• by William Shakespeare


Utah Shakespeare Festival

There is only one word to describe the current production of Macbeth at the Utah Shakespeare Festival: engrossing. Nearly every scene is a triumph of directing and acting that makes it obvious why Macbeth is one of Shakespeare‘s greatest tragedies.

Director Melissa Rain Anderson is a master of the stage picture, and frequently I wanted to stop the action and take a photograph because of the artful way that Anderson had arranged her actors. Whether it was the banquet scene with its Renaissance symmetry or the synchronous movements of the witches, Anderson created visually appealing scenes that easily grabbed my attention. I also appreciated the way that Anderson added ritual to the play, especially when Lady Macbeth called upon demons to “unsex” her or when Macbeth asked demons to strengthen him. Finally, Anderson was effective in putting the “horrible imaginings” of Shakespeare’s script on stage, with the murder of Lady Macduff and the appearance of the ghost of Banquo being gruesome yet compelling to see.

At just two hours (not including a 10-minute intermission), this Macbeth is a whirlwind of a production that grabs its audience forcefully and never lets go. Anderson and her virtuoso cast have created a production that displays the consequences of being “sick at heart.” I can, without reservation, recommend this Macbeth to any audience member, whether they are a Shakespeare novice or aficionado. An equally engrossing Macbeth is not going to happen in the near future . . . or so the witches tell me.

Russell Warne
Utah Theatre Bloggers

The three witches are often referred to as a collective and this production drives that point home as they often seem to be speaking as a hive mind and finish each other’s words or sentences. Director Melissa Rain Anderson has rooted this production in a heightened awareness of supernatural traditions in Scotland as well as Elizabethan superstitions and the performances of Hollis, Geer and Mugavero are as unearthly as they are riveting.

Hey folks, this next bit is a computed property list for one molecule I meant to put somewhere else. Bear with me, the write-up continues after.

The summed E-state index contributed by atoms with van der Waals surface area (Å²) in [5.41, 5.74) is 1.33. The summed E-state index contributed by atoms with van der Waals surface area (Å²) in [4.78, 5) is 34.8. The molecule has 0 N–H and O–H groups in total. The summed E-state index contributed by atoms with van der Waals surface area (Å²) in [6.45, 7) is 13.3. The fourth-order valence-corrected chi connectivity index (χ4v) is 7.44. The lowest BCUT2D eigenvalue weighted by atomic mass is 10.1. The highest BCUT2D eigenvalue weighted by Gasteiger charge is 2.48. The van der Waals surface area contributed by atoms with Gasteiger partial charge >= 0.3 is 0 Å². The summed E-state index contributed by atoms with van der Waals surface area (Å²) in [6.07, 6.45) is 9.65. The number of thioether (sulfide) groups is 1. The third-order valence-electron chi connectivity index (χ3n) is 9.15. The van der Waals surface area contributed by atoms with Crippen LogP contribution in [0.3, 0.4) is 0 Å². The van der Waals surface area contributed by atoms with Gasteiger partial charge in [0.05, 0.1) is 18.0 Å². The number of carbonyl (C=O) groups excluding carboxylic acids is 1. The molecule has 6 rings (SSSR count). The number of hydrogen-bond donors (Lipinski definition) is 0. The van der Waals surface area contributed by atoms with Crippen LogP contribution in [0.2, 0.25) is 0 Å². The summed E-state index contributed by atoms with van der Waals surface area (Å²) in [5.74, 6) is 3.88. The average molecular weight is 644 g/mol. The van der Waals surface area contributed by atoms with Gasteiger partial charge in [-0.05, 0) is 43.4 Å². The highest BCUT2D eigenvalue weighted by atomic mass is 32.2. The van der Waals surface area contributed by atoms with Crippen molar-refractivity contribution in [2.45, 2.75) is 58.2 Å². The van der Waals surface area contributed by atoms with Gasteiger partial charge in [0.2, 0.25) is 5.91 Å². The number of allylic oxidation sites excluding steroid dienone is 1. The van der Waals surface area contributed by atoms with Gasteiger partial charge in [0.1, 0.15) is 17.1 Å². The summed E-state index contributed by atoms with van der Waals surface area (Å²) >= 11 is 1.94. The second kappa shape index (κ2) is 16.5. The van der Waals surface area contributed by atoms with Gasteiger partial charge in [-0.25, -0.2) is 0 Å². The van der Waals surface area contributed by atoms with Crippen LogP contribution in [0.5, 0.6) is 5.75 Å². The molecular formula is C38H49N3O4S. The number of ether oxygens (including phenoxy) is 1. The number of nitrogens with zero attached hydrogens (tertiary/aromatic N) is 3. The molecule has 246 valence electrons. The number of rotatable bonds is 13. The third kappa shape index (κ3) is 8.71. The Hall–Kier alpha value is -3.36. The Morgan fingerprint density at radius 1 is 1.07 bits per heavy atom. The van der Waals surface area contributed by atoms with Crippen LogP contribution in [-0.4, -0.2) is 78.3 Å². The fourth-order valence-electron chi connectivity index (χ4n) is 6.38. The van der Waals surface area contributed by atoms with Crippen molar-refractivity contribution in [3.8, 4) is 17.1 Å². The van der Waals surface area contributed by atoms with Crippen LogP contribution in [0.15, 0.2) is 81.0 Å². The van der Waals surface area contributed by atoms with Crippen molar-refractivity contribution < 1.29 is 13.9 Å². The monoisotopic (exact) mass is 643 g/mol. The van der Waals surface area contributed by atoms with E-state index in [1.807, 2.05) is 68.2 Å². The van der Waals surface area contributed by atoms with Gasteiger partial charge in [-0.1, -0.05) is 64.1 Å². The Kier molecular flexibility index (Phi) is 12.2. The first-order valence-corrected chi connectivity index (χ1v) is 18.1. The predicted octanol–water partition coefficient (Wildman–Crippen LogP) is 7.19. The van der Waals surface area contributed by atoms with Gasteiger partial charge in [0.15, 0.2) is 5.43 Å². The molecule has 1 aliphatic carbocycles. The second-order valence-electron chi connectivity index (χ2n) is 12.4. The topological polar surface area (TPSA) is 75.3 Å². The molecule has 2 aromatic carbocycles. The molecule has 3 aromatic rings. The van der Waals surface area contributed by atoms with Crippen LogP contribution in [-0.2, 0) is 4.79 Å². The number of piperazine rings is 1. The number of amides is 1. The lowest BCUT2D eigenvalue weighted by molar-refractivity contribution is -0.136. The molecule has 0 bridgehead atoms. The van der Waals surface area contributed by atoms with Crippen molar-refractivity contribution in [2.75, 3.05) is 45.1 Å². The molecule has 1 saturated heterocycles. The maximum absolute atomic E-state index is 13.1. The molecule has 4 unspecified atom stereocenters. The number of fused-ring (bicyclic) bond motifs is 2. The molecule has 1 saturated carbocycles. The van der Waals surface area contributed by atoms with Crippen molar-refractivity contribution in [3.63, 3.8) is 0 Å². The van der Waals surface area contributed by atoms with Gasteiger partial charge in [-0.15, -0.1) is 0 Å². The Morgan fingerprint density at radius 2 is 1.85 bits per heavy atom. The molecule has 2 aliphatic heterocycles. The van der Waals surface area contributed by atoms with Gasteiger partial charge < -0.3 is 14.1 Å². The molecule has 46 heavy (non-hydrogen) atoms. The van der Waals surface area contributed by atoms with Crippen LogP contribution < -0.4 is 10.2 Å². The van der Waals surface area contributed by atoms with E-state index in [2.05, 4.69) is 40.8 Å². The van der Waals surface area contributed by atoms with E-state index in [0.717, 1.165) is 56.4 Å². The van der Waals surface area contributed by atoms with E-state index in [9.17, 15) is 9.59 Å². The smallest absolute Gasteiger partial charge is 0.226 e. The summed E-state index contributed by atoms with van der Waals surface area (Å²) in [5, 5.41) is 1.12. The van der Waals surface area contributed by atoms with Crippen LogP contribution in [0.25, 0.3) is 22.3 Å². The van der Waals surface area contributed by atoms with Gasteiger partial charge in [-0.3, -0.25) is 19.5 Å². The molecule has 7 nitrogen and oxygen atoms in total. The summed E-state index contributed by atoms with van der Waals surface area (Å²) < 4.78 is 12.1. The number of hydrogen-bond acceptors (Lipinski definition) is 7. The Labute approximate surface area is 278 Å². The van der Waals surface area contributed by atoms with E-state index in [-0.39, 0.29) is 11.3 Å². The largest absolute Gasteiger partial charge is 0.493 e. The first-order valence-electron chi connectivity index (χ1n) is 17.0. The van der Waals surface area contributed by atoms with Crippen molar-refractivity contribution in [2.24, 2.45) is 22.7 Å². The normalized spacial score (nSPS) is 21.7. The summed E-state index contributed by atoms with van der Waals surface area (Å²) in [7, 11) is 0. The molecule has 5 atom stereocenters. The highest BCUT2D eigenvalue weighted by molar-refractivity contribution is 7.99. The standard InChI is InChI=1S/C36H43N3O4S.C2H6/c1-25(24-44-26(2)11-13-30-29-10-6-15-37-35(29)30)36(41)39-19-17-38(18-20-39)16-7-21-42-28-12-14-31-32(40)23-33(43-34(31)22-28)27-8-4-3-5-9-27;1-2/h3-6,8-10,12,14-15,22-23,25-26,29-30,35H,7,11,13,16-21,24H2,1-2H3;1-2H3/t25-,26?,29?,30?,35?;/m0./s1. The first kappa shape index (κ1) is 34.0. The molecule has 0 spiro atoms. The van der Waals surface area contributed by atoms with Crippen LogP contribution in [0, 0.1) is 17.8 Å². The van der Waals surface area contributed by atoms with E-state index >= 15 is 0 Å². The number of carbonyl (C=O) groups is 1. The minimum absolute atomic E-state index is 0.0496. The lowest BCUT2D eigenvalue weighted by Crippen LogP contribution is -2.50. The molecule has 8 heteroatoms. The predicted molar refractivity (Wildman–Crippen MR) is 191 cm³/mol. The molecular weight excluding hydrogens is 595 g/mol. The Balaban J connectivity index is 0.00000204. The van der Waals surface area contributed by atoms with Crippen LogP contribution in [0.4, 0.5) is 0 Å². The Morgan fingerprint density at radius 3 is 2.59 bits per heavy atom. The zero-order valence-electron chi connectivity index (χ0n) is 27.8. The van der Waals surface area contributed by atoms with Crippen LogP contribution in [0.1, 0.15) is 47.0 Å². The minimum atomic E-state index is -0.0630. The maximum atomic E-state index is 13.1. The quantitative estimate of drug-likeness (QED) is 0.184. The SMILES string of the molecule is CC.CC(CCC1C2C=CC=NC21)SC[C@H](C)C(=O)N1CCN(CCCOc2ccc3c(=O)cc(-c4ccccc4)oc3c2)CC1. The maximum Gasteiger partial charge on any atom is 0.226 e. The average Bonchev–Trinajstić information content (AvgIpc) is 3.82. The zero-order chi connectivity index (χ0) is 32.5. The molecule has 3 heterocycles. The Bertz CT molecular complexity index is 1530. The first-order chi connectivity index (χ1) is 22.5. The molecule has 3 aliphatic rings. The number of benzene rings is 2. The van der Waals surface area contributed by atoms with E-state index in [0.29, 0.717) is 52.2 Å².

The more minor characters are most effective in conveying a sense of urgency. There are times when the Porter (Armin Shimerman) lumbers drunkenly to answer a knock on the door or guards banter easily with their lord; these are set as a stark contrast to the scenes in which characters are scrambling down staircases or fleeing up the aisles of the theater. The director’s choice to use several children in the foreground or background of the action conveys innocence or helplessness.

Scenic Designer Apollo Mark Weaver‘s Scottish setting is geared towards a state of decay and imbalance, whether with off-kilter crossbeams or trees that shed their leaves at significant moments and the dais that acts as cauldron, castle court, and conjuring circle is ingeniously used. The lighting design by Michael Pasquini appropriately emphasizes the theme of blood. Costume Designer David Kay Mickelsen provides garb that is elaborate, but era-appropriate, and hints at intentions and allegiances. Music Director Brandon Scott Grayson and Sound Designer/Original Music Composer Lindsay Jones collaborate to heighten tensions, while Fight Director Paul Dennhardt ensures that the tensions are visually riveting.

The Scottish play is running all summer long and is well worth watching soon and often. So screw your courage to the sticking place and join the Utah Shakespeare Festival for an unforgettable night at Dunsinane.

Jennifer Mustoe
Front Row Reviewers

  • Set Design: Apollo Mark Weaver
  • Costume Design: David Kay Mickelsen
  • Lighting Design: Michael Pasquini
  • Sound Design/Original Music Composer: Lindsay Jones
  • Hair/Makeup: Dana Rochester
  • Photos By Karl Hugh

Cast: Elizabeth Arnell, Kyle Bullock, Wayne T. Carr, Katie Cunningham, Todd Denning, Michael Elich, Emma Geer, Sarah Hollis, Zak Houston, Josh Jeffers, Stephanie Lambourn, Quinn Mattfeld, Andrew May, Chris Mixon, Betsy Mugavero, Trevor Neilson, James Newcomb, Emelie O’Hara, Christopher Peltier, Jim Poulos, Armin Shimerman, Kate Sowards, Jeremy Thompson, Halle Vickers, Lucy Wright, Jamil Zraikat